9

I am trying to run a simple query to get all rows created in November:

SELECT COUNT(*)
FROM dbo.profile 
WHERE [Created] BETWEEN '2014-11-01 00:00:00.000' 
AND '2014-11-30 23:59:59.997';

SMSS returns:

The conversion of a varchar data type to a datetime data type resulted in an out-of-range value.

I do not understand why the data is being converted from varchar to datetime when 'Created' is set to datetime:

Columns Do I need to tell the server that 'Created' is datetime? If not, why am I getting this varchar message?

Edit: The value in the database was YYYY-MM-DD. Reply from @SqlZim below says that I need to use convert() to tell sql what format the date is in the db - and to replace the space character with the letter T:

select count(*) 
from dbo.profile 
where [created] between convert(datetime,'2014-11-01T00:00:00.000') 
and convert(datetime,'2014-11-30T23:59:59.997');`
0

4 Answers 4

9

I checked your profile and saw that you are in the UK. If your sql server is set to use the dateformat dmy then that explains your issue. Without using the 'T' instead of the space in the datetime string, Sql Server won't recognize it as ISO8601 format.

Try this:

select count(*) 
  from dbo.profile 
  where [created] between convert(datetime,'2014-11-01T00:00:00.000') 
                      and convert(datetime,'2014-11-30T23:59:59.997');

Querying using dates and/or datetimes can be tricky, to make sure you are getting what you are looking for I recommend reading:

edit: to clarify the out of range value in your error message would be from interpreting the month as 30 and the day as 11.

0
8

I do not understand why the data is being converted from varchar to datetime when 'Created' is set to datetime

The literals you are providing for comparison to the Created column are strings. To compare those literals with the datetime column, SQL Server attempts to convert the strings to datetime types, according to the rules of data type precedence. Without explicit information about the format of the strings, SQL Server follows its convoluted rules for interpreting strings as datetimes.

In my view, the neatest way to avoid these types of issues is to be explicit about types. SQL Server provides the CAST and CONVERT functions for this purpose. When working with strings and date/time types, CONVERT is to be preferred because it provides a style parameter to explicitly define the string format.

The question uses strings in ODBC canonical (with milliseconds) format (style 121). Being explicit about the data type and string style results in the following:

SELECT COUNT(*)
FROM dbo.profile 
WHERE [Created] BETWEEN 
    CONVERT(datetime, '2014-11-01 00:00:00.000', 121)
    AND 
    CONVERT(datetime, '2014-11-30 23:59:59.997', 121);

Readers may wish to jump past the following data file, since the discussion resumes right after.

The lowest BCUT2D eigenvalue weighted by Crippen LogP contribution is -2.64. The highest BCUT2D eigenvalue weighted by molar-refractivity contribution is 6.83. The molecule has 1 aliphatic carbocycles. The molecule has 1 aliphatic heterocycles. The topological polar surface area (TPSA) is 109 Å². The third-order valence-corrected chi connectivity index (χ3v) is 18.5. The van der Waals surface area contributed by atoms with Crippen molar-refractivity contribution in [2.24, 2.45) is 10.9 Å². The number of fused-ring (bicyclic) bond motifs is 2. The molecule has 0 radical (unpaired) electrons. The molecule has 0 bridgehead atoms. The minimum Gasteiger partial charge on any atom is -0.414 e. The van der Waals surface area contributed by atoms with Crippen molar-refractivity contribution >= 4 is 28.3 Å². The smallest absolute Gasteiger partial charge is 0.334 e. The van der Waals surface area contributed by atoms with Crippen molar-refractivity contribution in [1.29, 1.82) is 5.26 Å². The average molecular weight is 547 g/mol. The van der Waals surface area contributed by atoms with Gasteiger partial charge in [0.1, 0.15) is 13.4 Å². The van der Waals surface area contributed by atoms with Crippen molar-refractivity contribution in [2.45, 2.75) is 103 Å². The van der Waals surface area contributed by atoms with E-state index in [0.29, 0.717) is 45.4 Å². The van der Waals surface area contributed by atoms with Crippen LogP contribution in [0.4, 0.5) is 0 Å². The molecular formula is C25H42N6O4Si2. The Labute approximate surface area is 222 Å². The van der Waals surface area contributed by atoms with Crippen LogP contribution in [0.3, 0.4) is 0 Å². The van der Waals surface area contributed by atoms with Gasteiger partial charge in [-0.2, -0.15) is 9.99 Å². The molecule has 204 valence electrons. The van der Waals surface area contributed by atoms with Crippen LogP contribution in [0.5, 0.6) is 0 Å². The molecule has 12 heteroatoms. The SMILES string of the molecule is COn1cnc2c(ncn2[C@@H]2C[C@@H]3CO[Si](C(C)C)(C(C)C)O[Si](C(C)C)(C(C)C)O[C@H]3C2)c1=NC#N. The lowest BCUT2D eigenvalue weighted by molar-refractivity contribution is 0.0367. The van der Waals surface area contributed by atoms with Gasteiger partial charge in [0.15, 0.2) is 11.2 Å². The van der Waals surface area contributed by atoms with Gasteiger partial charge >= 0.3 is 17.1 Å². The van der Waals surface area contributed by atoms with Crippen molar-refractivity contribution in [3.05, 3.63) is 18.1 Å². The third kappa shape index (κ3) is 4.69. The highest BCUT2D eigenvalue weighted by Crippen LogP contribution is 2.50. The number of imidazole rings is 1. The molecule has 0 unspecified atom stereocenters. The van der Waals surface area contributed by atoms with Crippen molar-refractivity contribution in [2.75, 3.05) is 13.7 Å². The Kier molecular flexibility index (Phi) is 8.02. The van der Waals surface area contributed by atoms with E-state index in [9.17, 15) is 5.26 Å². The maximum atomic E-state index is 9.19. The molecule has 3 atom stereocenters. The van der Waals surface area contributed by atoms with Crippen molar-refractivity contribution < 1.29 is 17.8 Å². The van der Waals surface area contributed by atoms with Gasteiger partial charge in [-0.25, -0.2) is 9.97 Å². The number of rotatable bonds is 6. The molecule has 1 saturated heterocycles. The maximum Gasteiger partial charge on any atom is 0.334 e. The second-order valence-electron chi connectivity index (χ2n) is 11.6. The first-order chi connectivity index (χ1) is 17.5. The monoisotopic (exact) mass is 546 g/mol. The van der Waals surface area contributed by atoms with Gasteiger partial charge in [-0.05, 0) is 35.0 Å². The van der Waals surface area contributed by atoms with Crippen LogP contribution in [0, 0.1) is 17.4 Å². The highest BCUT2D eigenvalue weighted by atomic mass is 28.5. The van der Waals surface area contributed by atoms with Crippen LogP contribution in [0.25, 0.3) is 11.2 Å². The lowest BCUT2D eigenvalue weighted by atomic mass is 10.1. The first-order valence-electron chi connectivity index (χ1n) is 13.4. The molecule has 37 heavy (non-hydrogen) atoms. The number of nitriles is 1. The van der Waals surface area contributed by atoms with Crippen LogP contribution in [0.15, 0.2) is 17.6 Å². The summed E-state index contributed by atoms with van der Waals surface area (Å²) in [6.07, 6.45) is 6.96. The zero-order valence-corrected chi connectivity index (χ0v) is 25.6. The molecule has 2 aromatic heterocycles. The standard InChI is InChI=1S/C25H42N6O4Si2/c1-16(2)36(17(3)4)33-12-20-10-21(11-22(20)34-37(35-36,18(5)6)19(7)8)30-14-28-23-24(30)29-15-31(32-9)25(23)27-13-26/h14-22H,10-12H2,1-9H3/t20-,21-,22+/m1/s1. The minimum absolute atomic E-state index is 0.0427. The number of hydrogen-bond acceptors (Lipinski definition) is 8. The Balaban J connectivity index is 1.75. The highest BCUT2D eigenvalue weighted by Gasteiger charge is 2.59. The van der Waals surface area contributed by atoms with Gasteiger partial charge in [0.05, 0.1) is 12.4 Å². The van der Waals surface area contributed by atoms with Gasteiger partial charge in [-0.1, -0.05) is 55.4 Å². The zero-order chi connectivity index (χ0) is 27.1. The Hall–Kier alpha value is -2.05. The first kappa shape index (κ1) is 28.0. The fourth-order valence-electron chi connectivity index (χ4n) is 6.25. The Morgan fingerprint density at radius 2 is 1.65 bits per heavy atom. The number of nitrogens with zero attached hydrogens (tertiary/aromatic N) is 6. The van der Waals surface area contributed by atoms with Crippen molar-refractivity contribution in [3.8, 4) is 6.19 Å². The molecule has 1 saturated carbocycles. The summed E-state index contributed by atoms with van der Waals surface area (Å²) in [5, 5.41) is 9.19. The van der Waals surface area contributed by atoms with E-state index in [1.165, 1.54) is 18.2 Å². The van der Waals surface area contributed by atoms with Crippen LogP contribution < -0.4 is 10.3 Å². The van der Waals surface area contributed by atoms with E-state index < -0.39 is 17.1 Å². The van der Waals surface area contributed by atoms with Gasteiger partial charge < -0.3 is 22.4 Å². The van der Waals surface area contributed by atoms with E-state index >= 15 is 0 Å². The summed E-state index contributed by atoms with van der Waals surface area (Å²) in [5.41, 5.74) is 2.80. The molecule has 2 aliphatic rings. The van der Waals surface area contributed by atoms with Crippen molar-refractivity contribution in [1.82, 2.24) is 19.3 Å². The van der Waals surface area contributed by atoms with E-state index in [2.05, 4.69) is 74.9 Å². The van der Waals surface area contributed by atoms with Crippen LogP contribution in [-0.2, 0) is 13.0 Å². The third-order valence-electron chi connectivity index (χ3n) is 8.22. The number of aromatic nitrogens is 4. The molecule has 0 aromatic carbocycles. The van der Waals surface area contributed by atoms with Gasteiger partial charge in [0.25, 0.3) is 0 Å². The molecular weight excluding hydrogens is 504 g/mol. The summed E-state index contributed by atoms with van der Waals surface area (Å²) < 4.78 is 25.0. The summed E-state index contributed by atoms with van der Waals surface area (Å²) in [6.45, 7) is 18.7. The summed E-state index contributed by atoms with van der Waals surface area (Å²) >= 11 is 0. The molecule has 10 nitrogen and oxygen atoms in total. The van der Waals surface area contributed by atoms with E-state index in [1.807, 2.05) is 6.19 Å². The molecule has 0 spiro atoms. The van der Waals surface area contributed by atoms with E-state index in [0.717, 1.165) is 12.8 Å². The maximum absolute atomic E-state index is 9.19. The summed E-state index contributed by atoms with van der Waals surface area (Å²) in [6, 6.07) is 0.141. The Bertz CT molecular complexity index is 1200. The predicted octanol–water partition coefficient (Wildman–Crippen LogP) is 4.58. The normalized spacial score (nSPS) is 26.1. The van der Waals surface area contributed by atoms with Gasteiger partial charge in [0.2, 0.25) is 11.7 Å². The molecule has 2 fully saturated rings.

That said, there are good reasons (as Aaron points out in his answer) to use a half-open range instead of BETWEEN (I use style 120 below just for variety):

SELECT COUNT(*)
FROM dbo.profile 
WHERE
    [Created] >= CONVERT(datetime, '2014-11-01 00:00:00', 120)
    AND [Created] < CONVERT(datetime, '2014-12-01 00:00:00', 120);

Being explicit about types is a very good habit to get into, particularly when dealing with dates and times.

7

Since BETWEEN is very problematic due to rounding of different date/time types and other problems, and since YYYY-MM-DD is not a safe format without the awkward T, an open-ended range using ISO standard full dates with no separators is a much better approach:

WHERE Created >= '20141101' AND Created < '20141201';
3

Another alternative, I recommend using ODBC datetime literals. Despite their name they do not require you connect via ODBC. They bypass the usual conversion rules in SQL Server and are always interpreted as a datetime.

SELECT COUNT(*)
FROM dbo.profile 
WHERE [Created] BETWEEN 
    {TS '2014-11-01 00:00:00.000'}
    AND 
    {TS '2014-11-30 23:59:59.997'};


The other supported ODBC datetime literals are D and T as documented here in Books Online. Both return datetime (not date or time), but the syntax is still compact and unambiguous. The fixed formats for the strings are:

ODBC string formats

Example:

SELECT TOP (1)
    D = {D '2014-12-27'},
    T = {T '14:49:23.789'},
    TS = {TS '2014-12-27 14:49:23.789'};

The T variant returns the time specified on the current day, as reported by the internal-use-only {fn getdateODBC()}:

Execution plan

2
  • 1
    Well I would probably just do CONVERT(DATE, '20141201') if your need for being explicit overrode all else. Then again, if the underlying column is a date/time type, this isn't really necessary. Do you say WHERE Active = CONVERT(BIT, 1) to avoid WHERE Active = 1 from being interpreted as an INT? Dec 22, 2014 at 20:04
  • 3
    @AaronBertrand Actually, I have been known to do exactly that :) And here's one example of why.
    – Paul White
    Dec 27, 2014 at 2:48

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